finally done third edit…. yawn…
now need to redesign cover… more yawn
finally done third edit…. yawn…
SHIP IN PROPHET OF MARS
List of ships and sources used for names
BODE: (Early Mars) Johann Elert Bode German astronomer (1747 – 1826)
INANNA: (Mission to Venus) Sumerian goddess of sexual love, fertility, and warfare
VULCAN: (Mars colony ship) Common name for SF spacecraft or spaceships. Roman god of lava and smoke, including the fire of volcanoes.
BERIAULT: Michel “Mitch” Beriault (Friend
MUNDELL: Col Hugh Mundell (Friend)
THOLEN: David J. Tholen American astronomer at the Institute for Astronomy of the University of Hawaii, who specializes in planetary and solar system astronomy.
DEIMOS Larger Moon of Mars
AMAGIRI: WW II Japanese destroyer, sank John F. Kennedy’s torpedo boat PT-109
NEVSKI: Medieval Rus warrior Prince (1220 – 1263)
ZAVALA: Manuel Lorenzo Justiniano de Zavala Mexican and Texan politician 1788 –1836)
PIAZZI: (Pro Mars) Giuseppe Piazzi Italian priest mathematician, and astronomer (1746 – 1826)
REDEMPTION: (Pro Earth) Good name for a warship
JUSTICE: (Pro Earth) Good name for a warship
NUMA: Numa Pompilius second king of Rome (753–673 BC; reigned 715–673 BC)
POMONA: Roman goddess of fruitful abundance. Child of Mars
VERTUMNUS: Roman god of seasons, of change and plant growth. Child of Mars
EXODUS FLEET SHIPS
CALLISTO: Moon of the planet Jupiter
CERNUNNOS: Celtic horned god of polytheism.
HAYYAN: Hayyan al-Qurtubi Muslim historian (987–1075)
LEONIDAS : Spartan king Leonidas died Greece at theBattle of Thermopylae
LOVELL: James Arthur Lovell, Jr., NASA Commander of the Apollo 13 (1928-)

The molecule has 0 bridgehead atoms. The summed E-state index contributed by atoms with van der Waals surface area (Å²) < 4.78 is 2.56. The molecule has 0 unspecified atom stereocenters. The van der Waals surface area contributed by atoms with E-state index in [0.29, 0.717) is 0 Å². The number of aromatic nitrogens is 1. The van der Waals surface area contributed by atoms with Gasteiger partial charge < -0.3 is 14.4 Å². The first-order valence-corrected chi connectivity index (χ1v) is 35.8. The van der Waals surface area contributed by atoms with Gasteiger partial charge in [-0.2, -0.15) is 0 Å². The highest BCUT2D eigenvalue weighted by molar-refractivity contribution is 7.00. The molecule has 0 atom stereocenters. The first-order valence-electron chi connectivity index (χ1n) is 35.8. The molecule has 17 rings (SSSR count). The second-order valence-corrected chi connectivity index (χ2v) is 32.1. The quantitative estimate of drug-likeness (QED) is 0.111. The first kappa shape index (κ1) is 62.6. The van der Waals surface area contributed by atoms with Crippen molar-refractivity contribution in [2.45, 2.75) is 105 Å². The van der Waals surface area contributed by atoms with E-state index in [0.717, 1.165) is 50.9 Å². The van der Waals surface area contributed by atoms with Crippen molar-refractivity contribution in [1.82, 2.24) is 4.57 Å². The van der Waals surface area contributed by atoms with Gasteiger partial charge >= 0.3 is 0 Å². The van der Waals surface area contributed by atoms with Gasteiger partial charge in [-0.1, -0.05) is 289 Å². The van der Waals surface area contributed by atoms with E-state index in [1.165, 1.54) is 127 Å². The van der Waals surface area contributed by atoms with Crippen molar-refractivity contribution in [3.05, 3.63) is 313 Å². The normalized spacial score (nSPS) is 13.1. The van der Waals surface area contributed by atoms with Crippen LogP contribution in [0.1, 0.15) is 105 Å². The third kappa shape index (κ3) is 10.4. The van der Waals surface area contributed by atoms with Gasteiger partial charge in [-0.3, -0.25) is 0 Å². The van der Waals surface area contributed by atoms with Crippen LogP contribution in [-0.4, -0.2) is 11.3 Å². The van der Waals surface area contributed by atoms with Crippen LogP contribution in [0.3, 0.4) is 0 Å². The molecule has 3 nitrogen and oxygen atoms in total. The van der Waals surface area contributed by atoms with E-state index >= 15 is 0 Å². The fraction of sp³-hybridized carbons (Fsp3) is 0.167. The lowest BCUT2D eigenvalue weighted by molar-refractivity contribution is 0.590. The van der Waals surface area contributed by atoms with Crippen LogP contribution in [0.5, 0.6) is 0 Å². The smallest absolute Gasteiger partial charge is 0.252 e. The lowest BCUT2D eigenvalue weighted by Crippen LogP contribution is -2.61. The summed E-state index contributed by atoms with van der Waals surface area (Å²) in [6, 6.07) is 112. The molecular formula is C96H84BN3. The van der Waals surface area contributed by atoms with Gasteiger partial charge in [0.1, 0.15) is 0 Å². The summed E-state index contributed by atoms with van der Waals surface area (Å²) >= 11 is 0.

MAHABAD: Short-lived Kurdish republic 1945-46
ORION: Common name for SF spacecraft or spaceship
DEX ARIZONA: Named for alias of Graham Robertson (Friend)
DEX ATCAMA, DEX AUSTRALIA, DEX NOVA ZEMLYA, DEX PATAGONIA: Random geographical names for other DEX class ships.
I must get back here soon
“That I don’t doubt, I think I can find my own way later”. Roselyn hissed back as she closed the office door and returned to work. “Men, different planet, same animal.” A smile crossed her face, but it was not one of amusement.
Sitting down at her new desk, in her new quarters, she looked around at the cold stark walls. They were as featureless and blank as what she knew about her future here. She turned and looked into the video camera, cleared her throat and began talking with a voice somewhere between relief, anxious anticipation and fear.
“Hello self, I just cleared decontamination and got assigned my room, so the first thing I am going to do is document the whole new experience on Mars, for whatever reason I don’t know, but I am sure some scholar 200 years from now may feign a passing interest in it But I am not the first one here, not by a thousand or so, and I will be just one of the countless number here over my lifetime, so if anyone reads this in the far distant future, they will either be bored, crazy, both.